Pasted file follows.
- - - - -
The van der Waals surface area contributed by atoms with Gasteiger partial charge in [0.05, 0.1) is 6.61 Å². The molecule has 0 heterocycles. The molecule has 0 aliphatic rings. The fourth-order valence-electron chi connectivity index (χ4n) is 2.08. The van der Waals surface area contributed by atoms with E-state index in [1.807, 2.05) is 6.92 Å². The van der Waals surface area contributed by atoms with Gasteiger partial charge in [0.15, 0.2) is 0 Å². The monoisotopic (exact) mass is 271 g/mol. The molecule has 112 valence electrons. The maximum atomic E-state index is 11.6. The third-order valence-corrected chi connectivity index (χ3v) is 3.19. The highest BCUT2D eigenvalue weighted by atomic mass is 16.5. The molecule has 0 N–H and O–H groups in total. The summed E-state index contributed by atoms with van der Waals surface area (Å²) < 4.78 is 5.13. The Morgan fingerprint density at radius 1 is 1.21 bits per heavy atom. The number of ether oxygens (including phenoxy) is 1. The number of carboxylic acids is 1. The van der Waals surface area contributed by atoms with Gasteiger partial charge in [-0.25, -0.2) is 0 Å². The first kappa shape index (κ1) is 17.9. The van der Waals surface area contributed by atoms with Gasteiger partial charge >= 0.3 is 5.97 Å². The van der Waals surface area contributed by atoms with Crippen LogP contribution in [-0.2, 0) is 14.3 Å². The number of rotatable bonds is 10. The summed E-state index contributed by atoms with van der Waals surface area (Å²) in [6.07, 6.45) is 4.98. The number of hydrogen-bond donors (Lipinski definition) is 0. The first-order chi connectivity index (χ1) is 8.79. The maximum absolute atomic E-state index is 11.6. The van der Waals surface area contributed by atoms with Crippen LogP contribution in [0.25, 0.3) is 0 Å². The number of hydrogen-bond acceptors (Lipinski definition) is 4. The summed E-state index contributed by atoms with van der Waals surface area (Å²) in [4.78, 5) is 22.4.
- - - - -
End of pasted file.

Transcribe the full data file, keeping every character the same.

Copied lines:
The van der Waals surface area contributed by atoms with Gasteiger partial charge in [0.05, 0.1) is 6.61 Å². The molecule has 0 heterocycles. The molecule has 0 aliphatic rings. The fourth-order valence-electron chi connectivity index (χ4n) is 2.08. The van der Waals surface area contributed by atoms with E-state index in [1.807, 2.05) is 6.92 Å². The van der Waals surface area contributed by atoms with Gasteiger partial charge in [0.15, 0.2) is 0 Å². The monoisotopic (exact) mass is 271 g/mol. The molecule has 112 valence electrons. The maximum atomic E-state index is 11.6. The third-order valence-corrected chi connectivity index (χ3v) is 3.19. The highest BCUT2D eigenvalue weighted by atomic mass is 16.5. The molecule has 0 N–H and O–H groups in total. The summed E-state index contributed by atoms with van der Waals surface area (Å²) < 4.78 is 5.13. The Morgan fingerprint density at radius 1 is 1.21 bits per heavy atom. The number of ether oxygens (including phenoxy) is 1. The number of carboxylic acids is 1. The van der Waals surface area contributed by atoms with Gasteiger partial charge in [-0.25, -0.2) is 0 Å². The first kappa shape index (κ1) is 17.9. The van der Waals surface area contributed by atoms with Gasteiger partial charge >= 0.3 is 5.97 Å². The van der Waals surface area contributed by atoms with Crippen LogP contribution in [-0.2, 0) is 14.3 Å². The number of rotatable bonds is 10. The summed E-state index contributed by atoms with van der Waals surface area (Å²) in [6.07, 6.45) is 4.98. The number of hydrogen-bond donors (Lipinski definition) is 0. The first-order chi connectivity index (χ1) is 8.79. The maximum absolute atomic E-state index is 11.6. The van der Waals surface area contributed by atoms with Crippen LogP contribution in [0.25, 0.3) is 0 Å². The number of hydrogen-bond acceptors (Lipinski definition) is 4. The summed E-state index contributed by atoms with van der Waals surface area (Å²) in [4.78, 5) is 22.4.